Women's rights: personal testimonies from South Sudan

international women day

Cecilia* - Displaced in UN House, Juba

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Cecilia was born and raised in Bentiu, Upper Nile state in South Sudan. She was expecting her third child when the crisis began in December 2013. In search of safety, Cecilia fled to the UN compound to keep her family safe. In June, she relocated to Juba and is now living in “UN House,” a camp where the UN is providing protection for displaced people. Photo: Stella Madete/Oxfam.

“I had just lost a baby at the UN camp in Bentiu. While I was resting in the clinic, a young lady came up and spoke to me. She said: ‘I know you are suffering, and it is difficult, but you are not alone in this suffering. Many mothers all over the world have felt the same pain. Take courage in knowing that you will be alright.’” 

“It is difficult to lose a child, and any mother who has had the misfortune of experiencing it, knows the endless pain. But I am not alone. If there is a problem in South Sudan, then there is a problem in the world, and everyone needs to keep this in mind. The world has grown smaller and we can learn from each other experiences. I now know that a woman has a voice, is equal to a man, and that we can both live in mutual respect.”

*NB: Respondents who are living within a UN Protection of Civilians (PoC) site have had their names changed for safety.

Rebecca Elija – 18 years old, displaced in Melut

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Rebecca Elija was 10 years old when she last spoke to her mother. Eight years ago, Rebecca moved to South Sudan with her father and little sister, leaving the rest of the family in Khartoum, Sudan. When the conflict broke out in December 2013, the three of them fled to Melut. Although she has been in part of the displaced community in Melut for over a year, Rebecca has not lost sight of her dreams. Photo: Charles Lomodong/Oxfam.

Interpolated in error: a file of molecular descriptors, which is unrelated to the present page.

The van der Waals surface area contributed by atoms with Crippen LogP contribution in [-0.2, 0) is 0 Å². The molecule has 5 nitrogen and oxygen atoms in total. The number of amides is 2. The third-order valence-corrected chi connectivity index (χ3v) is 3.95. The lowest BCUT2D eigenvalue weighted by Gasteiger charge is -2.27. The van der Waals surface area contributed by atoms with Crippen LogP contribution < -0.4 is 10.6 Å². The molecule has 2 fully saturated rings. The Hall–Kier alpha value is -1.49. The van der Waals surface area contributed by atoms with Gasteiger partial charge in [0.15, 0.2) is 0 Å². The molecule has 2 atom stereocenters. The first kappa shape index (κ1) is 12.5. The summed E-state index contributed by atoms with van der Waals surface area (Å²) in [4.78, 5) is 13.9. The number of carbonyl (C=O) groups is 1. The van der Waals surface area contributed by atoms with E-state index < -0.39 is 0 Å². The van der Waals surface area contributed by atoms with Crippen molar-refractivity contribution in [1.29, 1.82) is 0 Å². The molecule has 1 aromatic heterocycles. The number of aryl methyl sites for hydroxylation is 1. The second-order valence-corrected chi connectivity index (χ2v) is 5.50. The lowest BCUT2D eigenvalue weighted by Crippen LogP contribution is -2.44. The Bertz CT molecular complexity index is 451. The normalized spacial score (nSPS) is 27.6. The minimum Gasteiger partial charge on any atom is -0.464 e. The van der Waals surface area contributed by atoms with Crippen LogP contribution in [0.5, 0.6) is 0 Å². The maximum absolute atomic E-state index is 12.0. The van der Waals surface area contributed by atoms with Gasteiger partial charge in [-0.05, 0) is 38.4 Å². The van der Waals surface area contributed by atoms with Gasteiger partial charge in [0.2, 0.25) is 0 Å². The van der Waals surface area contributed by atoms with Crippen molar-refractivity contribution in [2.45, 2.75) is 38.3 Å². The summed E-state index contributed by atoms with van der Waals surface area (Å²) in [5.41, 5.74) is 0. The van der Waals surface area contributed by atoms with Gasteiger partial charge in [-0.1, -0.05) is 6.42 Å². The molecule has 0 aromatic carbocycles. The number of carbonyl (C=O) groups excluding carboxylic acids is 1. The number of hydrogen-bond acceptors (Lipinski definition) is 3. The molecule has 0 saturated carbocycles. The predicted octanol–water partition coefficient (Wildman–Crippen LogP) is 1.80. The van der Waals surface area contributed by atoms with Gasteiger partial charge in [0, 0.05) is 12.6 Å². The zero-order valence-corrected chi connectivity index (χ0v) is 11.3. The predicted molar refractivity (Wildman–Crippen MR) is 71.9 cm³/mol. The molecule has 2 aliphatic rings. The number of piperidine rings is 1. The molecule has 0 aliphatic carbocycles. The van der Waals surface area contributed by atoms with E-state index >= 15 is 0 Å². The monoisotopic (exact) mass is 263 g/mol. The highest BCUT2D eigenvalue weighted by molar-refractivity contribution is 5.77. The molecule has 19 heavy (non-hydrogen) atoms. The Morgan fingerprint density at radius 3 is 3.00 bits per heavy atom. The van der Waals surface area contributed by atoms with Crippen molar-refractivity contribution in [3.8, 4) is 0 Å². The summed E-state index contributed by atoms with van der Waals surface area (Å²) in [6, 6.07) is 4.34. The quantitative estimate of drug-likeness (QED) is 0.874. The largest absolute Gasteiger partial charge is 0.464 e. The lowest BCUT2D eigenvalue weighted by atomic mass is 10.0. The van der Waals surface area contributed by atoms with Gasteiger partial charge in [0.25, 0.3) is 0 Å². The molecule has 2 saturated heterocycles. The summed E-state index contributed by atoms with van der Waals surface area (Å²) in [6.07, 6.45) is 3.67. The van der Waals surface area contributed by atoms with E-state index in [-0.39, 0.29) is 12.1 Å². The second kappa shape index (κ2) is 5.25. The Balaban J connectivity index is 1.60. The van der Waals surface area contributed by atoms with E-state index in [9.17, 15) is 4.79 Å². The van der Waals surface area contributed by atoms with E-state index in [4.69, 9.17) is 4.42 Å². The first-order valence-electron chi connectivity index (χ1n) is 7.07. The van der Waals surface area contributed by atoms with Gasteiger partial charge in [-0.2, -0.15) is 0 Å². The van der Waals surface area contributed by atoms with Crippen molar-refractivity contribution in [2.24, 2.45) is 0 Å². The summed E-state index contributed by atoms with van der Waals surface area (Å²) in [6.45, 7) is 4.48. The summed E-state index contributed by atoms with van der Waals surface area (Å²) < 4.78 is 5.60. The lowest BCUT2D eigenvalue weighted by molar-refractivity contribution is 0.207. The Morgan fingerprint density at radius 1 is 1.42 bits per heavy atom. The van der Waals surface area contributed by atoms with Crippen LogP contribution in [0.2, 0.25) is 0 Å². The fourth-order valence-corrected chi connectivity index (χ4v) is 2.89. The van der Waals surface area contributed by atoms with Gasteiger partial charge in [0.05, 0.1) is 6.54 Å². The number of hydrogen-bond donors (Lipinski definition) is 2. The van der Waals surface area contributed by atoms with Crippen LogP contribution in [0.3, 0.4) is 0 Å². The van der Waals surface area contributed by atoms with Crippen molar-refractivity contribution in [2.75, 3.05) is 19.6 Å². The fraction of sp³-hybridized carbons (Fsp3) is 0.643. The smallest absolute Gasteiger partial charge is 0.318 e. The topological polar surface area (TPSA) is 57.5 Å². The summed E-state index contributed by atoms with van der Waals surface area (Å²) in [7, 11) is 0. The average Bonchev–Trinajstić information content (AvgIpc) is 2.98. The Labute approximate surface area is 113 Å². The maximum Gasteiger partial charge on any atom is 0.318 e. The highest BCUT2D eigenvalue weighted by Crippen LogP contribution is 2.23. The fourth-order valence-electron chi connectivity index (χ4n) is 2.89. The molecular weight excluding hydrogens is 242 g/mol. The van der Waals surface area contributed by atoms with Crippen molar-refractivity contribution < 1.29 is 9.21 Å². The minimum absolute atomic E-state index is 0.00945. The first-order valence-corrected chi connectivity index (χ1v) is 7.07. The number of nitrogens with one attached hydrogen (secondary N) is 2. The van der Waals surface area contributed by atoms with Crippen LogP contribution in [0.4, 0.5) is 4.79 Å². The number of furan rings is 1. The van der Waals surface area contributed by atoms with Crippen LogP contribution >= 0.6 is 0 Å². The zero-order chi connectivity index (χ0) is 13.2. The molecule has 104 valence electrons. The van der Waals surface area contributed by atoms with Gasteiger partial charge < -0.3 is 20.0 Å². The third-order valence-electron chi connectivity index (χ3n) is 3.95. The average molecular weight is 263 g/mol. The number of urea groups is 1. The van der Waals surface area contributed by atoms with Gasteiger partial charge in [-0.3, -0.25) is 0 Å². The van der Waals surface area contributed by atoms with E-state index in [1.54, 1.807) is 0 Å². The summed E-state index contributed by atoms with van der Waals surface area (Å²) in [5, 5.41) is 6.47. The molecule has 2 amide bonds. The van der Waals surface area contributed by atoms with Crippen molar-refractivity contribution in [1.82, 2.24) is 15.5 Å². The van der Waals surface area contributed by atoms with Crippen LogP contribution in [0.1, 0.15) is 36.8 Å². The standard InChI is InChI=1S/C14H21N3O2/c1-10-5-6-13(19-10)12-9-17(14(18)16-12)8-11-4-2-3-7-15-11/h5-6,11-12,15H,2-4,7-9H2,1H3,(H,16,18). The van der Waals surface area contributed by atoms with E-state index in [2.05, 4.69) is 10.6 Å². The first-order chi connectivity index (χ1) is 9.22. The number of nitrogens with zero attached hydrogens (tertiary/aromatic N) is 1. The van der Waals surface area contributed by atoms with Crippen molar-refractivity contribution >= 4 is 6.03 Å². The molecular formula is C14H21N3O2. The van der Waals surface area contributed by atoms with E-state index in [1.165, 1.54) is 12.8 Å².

“I wanted to be a doctor but the crisis happened and forced us to move from our homes and postpone our dreams. An experience like this forces you to grow up. When we arrived here, I was surprised when I realised that I had to be in charge and take responsibility for myself and my family.”

“I am always thinking about how peace can come and how soon it can come, so that I can go back home. Here, no one persuades you to go to school, like they did at home, but getting an education is my number one priority.”

Rhoda Ayer Achieng – Oxfam EFSL Assistant, Melut

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It has been over a year since Rhoda Ayer fled fighting and walked for days to lead her six children to safety in Melut.  Since then, she has learnt a lot about patience and hope. Photo credit: Charles Lomodong/Oxfam.

“We face many challenges on a daily basis, and there is not enough help for everyone. People’s bodies, minds and spirits are in a bad state, but we have to be patient here, because the crisis will end.”

“If there is a woman in the same circumstance like me reading this, I urge you to stay focused. Take care of yourself and your children, because things may not be great today, but they will get better.”

“Women need to be women, and to do this, women need freedom. There can only be freedom is there is peace. I am really hoping for something to change, for peace to come, so that we can all go home.”

Aben Yadiu – Youth leader, Melut

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18-year-old Aden Yadiu was flourishing in school before her studies were interrupted by conflict in Bailet, Pigi County. She fled with her young daughter and family to Melut, where they have lived for over a year in a camp for those displaced by the conflict. Aden is a youth leader at the camp. Photo credit: Andrea Campeanu/Oxfam.

“When you are selected as a leader, you have to think about the needs of the people you serve. It is good way to know who is coming and who is going, to make sure everyone is alright. You are expected to lead and so must look at yourself as a leader.”

“I always tell the members of the group that we need to work together, even in the situation we have found ourselves in, and live in peace, because the time will come when we will all go home. We sing songs that remind us about our land, South Sudan, and why we need to take care of it. When we sing these songs, I remember home and long to go back.”